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Bipolar Disorder, Manic Depression

Posted by on Friday, September 25, 2009, 18:14
This news item was posted in Bipolar Disorder category and has 1 Comment so far.

In BipolarĀ  Disorder, both the ups and the downs are extreme and disabling. The illness almost always begin sometime between puberty and age thirty-five and continues for life. Very rarely, the first episode begins in childhood almost always these early onsets occur in someone who has a strong family history suggesting genetic loading.

Usually, the earlier in life Bipolar Disorder appears the more difficult will be its lifetime course unless there is active treatment over many years to minimize the risk of recurrence.

Having a first manic episode after age fifty is so unusual that Bipolar Disorder is unlikely to be the cause. A thorough medical workup is necessary to rule out the possibility of medical condition (a brain tumor, an infection, an endocrine disturbance) or substance use (including a medication side effect) that might be masquerading as mania.

For men with Bipolar I Disorder, the first episode is more likely to consist of mania, whereas for women it is more likely to be depressive. No one knows why. The average number of mood episodes is four in the first ten years of the illness. Some people have almost equal numbers of manias and depressions, whereas others have almost exclusively manic or exclusively depressive episodes.

The most common pattern is for a mania immediately to precede or immediately to follow a depression. One of the challenges in the treatment of both mania and depression it to avoid triggering the switch to the opposite type of episode. Depression in bipolar disorder are in most ways just like the unipolar depressions , except that they are more likely to be of the typical type to occur seasonally in late fall, and to dollow childbirth.

An untreated manic episode is likely to last only a few weeks to months, whereas an untreated depressive episode usually persist for six months or much longer. Most people completely recover between episodes and then go on for months or years without any symptoms until next episode. Some people, however, never completely get back to a normal mood and instead endure a chronic low grade state of being either up or down (or both) between episodes.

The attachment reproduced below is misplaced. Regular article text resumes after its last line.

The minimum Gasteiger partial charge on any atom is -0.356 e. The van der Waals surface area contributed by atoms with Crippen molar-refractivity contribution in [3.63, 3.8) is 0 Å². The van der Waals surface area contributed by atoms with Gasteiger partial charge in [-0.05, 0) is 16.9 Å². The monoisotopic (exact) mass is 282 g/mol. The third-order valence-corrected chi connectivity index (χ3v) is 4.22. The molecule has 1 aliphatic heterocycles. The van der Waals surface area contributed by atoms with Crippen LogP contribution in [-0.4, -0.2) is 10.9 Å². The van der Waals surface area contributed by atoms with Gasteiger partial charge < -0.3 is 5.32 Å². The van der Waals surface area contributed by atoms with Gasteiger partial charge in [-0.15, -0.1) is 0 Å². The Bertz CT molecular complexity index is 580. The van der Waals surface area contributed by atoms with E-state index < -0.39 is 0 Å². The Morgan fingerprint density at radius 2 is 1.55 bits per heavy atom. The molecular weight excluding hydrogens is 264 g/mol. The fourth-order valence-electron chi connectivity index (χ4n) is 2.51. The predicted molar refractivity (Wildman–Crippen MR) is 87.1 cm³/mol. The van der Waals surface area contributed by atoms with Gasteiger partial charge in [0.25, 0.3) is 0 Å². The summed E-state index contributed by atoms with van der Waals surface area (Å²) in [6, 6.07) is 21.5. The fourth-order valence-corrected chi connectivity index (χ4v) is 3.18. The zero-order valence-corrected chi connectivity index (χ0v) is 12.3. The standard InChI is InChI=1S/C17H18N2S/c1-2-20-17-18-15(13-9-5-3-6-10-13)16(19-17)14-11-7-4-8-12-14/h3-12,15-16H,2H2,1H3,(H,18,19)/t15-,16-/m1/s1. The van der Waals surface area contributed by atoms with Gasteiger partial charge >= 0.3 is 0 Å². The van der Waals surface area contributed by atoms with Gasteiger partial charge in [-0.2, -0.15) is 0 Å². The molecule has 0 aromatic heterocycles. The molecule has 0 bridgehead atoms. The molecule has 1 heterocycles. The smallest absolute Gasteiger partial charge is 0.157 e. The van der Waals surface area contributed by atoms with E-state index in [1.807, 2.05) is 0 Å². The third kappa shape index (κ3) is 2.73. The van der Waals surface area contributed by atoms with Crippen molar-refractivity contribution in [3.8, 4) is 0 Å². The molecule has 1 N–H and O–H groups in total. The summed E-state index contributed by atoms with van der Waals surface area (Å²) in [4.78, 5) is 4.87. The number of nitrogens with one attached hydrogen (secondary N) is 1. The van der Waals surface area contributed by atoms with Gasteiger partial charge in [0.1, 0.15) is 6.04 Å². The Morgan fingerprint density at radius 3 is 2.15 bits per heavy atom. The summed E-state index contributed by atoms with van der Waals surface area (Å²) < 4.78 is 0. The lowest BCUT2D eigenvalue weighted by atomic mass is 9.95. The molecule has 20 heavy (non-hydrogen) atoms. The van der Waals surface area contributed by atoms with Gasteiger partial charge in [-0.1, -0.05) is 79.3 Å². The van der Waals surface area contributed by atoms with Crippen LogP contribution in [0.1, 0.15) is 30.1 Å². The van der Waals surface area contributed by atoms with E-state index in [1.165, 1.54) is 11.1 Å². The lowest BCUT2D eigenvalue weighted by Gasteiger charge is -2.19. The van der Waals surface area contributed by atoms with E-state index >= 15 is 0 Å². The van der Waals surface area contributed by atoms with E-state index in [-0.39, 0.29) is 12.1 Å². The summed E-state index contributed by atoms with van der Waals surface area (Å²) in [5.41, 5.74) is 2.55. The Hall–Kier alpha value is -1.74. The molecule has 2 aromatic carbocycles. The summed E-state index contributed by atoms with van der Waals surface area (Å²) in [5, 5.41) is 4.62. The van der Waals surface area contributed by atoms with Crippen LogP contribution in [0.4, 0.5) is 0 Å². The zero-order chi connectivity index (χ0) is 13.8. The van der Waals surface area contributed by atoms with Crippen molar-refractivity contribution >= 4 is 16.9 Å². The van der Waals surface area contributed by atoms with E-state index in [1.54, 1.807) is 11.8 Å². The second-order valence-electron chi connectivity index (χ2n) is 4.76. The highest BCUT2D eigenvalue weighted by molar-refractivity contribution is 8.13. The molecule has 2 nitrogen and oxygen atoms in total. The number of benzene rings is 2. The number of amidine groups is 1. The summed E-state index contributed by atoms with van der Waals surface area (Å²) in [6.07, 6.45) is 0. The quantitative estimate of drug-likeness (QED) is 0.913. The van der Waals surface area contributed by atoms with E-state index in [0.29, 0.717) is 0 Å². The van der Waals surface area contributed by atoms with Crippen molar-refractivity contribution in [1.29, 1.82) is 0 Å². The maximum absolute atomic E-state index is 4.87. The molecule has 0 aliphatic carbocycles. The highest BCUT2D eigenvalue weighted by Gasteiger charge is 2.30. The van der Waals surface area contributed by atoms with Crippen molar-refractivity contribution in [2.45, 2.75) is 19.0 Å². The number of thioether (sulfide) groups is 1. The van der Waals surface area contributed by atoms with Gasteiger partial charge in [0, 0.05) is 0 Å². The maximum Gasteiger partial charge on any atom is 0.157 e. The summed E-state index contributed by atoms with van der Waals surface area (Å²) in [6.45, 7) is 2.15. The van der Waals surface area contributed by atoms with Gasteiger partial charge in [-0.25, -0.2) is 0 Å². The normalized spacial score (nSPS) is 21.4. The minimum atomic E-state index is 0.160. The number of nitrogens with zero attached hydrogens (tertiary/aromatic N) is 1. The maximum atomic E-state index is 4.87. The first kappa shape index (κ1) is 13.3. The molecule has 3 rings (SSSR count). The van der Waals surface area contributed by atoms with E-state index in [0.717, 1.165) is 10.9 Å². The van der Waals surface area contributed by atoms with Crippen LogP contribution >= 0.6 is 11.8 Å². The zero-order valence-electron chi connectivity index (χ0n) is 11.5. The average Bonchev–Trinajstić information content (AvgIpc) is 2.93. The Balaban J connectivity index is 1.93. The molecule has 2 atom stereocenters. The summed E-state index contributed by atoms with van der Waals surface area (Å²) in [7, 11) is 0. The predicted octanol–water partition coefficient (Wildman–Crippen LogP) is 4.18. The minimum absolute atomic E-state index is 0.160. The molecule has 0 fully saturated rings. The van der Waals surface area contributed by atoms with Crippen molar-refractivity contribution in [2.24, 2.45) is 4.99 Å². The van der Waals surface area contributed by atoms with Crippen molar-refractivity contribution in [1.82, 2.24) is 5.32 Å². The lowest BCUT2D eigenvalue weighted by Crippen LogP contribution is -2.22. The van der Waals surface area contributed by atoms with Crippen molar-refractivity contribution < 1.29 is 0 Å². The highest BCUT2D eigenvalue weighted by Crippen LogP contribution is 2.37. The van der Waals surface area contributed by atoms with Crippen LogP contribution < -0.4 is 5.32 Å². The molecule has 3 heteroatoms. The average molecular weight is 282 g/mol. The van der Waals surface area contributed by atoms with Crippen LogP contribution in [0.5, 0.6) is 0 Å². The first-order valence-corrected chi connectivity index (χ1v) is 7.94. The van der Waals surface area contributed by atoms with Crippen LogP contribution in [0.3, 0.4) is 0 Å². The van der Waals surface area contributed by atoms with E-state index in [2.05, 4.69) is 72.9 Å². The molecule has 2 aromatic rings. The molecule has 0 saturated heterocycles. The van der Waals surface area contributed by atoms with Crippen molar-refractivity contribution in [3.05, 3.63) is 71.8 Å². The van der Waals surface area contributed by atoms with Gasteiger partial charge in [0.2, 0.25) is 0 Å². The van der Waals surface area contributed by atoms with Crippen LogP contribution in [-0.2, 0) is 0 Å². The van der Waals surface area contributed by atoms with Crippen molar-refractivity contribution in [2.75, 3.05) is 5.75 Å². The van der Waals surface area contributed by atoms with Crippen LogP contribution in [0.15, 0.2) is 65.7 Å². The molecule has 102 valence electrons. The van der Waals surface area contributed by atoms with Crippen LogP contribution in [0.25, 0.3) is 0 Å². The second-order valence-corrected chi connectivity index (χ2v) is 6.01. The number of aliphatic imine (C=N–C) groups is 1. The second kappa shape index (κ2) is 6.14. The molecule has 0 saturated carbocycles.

The most dreaded course is “rapid cycling” which is like being on a roller coaster, perpetually in some sort of episode going without respite from highs to lows and back again. Rapid cycling is more likely in women, particularly if they have thyroid problems. It is also promoted by exposure to antidepressant medications, especially if you are not also talking a mood stabilizing medicine to cover thsi risk. Identifying, preventing, and aggressively treating rapid cycling is simply crucial it is especially difficult to break the rhythm once it has built a head of steam.

According to the diagnostic manual, you have Bipolar I Disorder if:

You have had one or more manic episodes in which you feel abnormally “high”, hyper, wired, or unusually irritable. These get you into trouble, make you unable to function at work or at school, or result in your being admitted to the hospital.

During these manic episodes, at least three of the following symptoms are present:
1. You feel overly self confident or even grandiose.
2. You need much less sleep than usual.
3. You cannot stop talking.
4. Your thoughts are racing.
5. You are easily distracted.
6. You are much more active sexually or socially, or are much more productive at school or at work than is usual for you, or you feel agitated much of the time.
7. You get involved in pleasurable activities without considering the consequences.
8. You also have had one or more depressive episodes.

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1 Response to “Bipolar Disorder, Manic Depression”

  1. what is sleep panic disorder
    24 January, 2010, 3:39

    what is sleep panic disorder…

    It seems as though I’ve read this before but it’s still worth repeating….

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